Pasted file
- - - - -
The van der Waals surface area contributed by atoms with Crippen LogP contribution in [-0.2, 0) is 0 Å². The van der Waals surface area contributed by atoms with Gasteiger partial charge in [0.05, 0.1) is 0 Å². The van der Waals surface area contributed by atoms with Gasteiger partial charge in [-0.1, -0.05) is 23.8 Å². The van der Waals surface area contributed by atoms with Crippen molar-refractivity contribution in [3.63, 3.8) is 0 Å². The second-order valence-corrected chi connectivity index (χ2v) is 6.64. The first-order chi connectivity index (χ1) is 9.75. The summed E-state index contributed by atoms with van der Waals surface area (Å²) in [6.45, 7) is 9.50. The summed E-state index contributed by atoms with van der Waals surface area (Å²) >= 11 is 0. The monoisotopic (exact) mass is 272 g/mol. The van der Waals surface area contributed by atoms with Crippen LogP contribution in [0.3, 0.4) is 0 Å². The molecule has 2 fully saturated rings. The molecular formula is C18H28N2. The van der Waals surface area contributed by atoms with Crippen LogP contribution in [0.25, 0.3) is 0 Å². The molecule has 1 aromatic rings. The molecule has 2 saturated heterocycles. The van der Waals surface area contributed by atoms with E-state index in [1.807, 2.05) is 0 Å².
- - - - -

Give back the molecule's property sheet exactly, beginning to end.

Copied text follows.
The van der Waals surface area contributed by atoms with Crippen LogP contribution in [-0.2, 0) is 0 Å². The van der Waals surface area contributed by atoms with Gasteiger partial charge in [0.05, 0.1) is 0 Å². The van der Waals surface area contributed by atoms with Gasteiger partial charge in [-0.1, -0.05) is 23.8 Å². The van der Waals surface area contributed by atoms with Crippen molar-refractivity contribution in [3.63, 3.8) is 0 Å². The second-order valence-corrected chi connectivity index (χ2v) is 6.64. The first-order chi connectivity index (χ1) is 9.75. The summed E-state index contributed by atoms with van der Waals surface area (Å²) in [6.45, 7) is 9.50. The summed E-state index contributed by atoms with van der Waals surface area (Å²) >= 11 is 0. The monoisotopic (exact) mass is 272 g/mol. The van der Waals surface area contributed by atoms with Crippen LogP contribution in [0.3, 0.4) is 0 Å². The molecule has 2 fully saturated rings. The molecular formula is C18H28N2. The van der Waals surface area contributed by atoms with Crippen LogP contribution in [0.25, 0.3) is 0 Å². The molecule has 1 aromatic rings. The molecule has 2 saturated heterocycles. The van der Waals surface area contributed by atoms with E-state index in [1.807, 2.05) is 0 Å².